Why your website needs an avatar, an animated online character used to represent a person or brand.
The Doctor Is In Dr. Funk, the avatar on Tekno Bubbles's website, helps shoppers find stuff.
Spend some time on the website of Tekno Bubbles, and you are sure to encounter Dr. Funk. An aging hippie with wild hair and a penchant for tie-dye, the doctor is a key member of the company's sales force. He greets visitors and describes the company's soap bubbles, which glow when exposed to black light. "We can get you hooked up with some bubbles so you can check them out for yourself," Dr. Funk says as he directs visitors to the site's online store. There, he will suggest complementary items that can be found on the site, such as bubble-blowing machines and remote-controlled timers.
Dr. Funk doesn't work in Tekno Bubbles's St. Louis office -- or, for that matter, in any physical location. He operates exclusively online. That's because Dr. Funk is an avatar, an animated online character used to represent a person or brand.
Originally confined to virtual worlds such as Second Life, avatars are increasingly making their way onto commercial websites as businesses seek new ways to interact with customers. By performing tasks such as greeting visitors and fulfilling orders, avatars can enhance a website's sales and service, reduce the costs of live customer support -- and, as with Dr. Funk, provide a sense of personality and playfulness.
Adding an avatar is surprisingly inexpensive. The simplest takes as little as 30 minutes to create and costs less than $10 a month to maintain. SitePal, a service of the interactive marketing firm Oddcast, offers a gallery of more than 250 stock avatars, with options for customizing their facial features, wardrobe, and background scenery. Other companies, such as CodeBaby, VirtuOz, and Next IT, design custom avatars for clients. Most avatars can be programmed to deliver specific messages about a company's product or services. Some use text-to-speech technology to convert written scripts into spoken messages. For a more natural-sounding voice, you can record your own greetings to visitors. Many providers also offer the option of hiring professional talent to serve as your avatar's voice. (Dr. Funk, for his part, sounds as if he would get along well with Tommy Chong.)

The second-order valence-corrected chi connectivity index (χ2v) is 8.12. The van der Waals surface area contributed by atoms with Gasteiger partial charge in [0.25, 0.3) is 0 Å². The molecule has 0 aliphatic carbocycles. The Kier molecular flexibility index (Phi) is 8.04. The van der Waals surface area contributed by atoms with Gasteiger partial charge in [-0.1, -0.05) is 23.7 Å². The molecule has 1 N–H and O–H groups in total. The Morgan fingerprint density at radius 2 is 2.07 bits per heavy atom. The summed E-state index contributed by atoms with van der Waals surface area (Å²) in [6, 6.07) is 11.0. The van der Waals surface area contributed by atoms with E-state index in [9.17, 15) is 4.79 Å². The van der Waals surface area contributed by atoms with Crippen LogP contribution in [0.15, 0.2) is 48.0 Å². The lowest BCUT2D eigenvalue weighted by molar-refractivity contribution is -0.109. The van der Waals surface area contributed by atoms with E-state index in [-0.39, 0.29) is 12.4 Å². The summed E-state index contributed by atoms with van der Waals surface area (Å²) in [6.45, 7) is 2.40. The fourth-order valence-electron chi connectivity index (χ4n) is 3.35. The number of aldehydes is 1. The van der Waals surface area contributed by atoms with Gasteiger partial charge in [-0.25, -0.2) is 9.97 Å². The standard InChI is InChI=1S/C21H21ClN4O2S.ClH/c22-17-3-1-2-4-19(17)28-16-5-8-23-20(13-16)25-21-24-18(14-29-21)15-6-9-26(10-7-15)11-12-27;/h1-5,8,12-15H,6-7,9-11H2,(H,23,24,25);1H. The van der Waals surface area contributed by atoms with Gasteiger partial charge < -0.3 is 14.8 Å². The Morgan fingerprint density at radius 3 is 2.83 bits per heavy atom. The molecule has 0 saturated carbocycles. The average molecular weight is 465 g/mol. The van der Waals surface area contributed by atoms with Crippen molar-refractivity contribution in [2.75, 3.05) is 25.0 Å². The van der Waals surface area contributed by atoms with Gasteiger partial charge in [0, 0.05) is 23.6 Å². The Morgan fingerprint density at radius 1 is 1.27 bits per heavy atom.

Dr. Funk made his debut on teknobubbles.com in November. Since then, online sales have increased from 30 percent of Tekno Bubbles's grosses to 50 percent. The company has also begun using images of Dr. Funk in offline promotions, including trade show displays. "He's able to touch the market we want to touch," says owner John Reider. "I'm 45 years old, and I've lost most of my hair. I couldn't do the same job he could."
Still, avatars aren't for everyone. They tend to work best for companies whose websites are the main venue for purchases, lead gathering, or customer assistance, says Mark Gaydos, VirtuOz's vice president of worldwide marketing. They are also better suited for companies that sell to consumers rather than to other businesses.
Even if your site proves an ideal fit for an animated helper, it's important to heed certain guidelines to ensure that your avatar serves as a helpful guide -- instead of an unwelcome, or even creepy, nuisance. Animations that abruptly leap from a page or bear too much resemblance to a live person tend to turn visitors away. Avatars make the most impact, says Yujin Sohn, Oddcast's senior director of marketing, when used to encourage some kind of action on the part of the customer, such as filling out a contact form. As with videos, it is best to keep their messages short, no longer than 30 seconds each. They should also have an Off button for visitors who prefer to browse without assistance.
By following these rules of thumb, businesses can make avatars their sites' leading attractions. Reider says he often receives inquiries about Dr. Funk. "He's an old bubble hippie," he says. "Who's not going to love him?"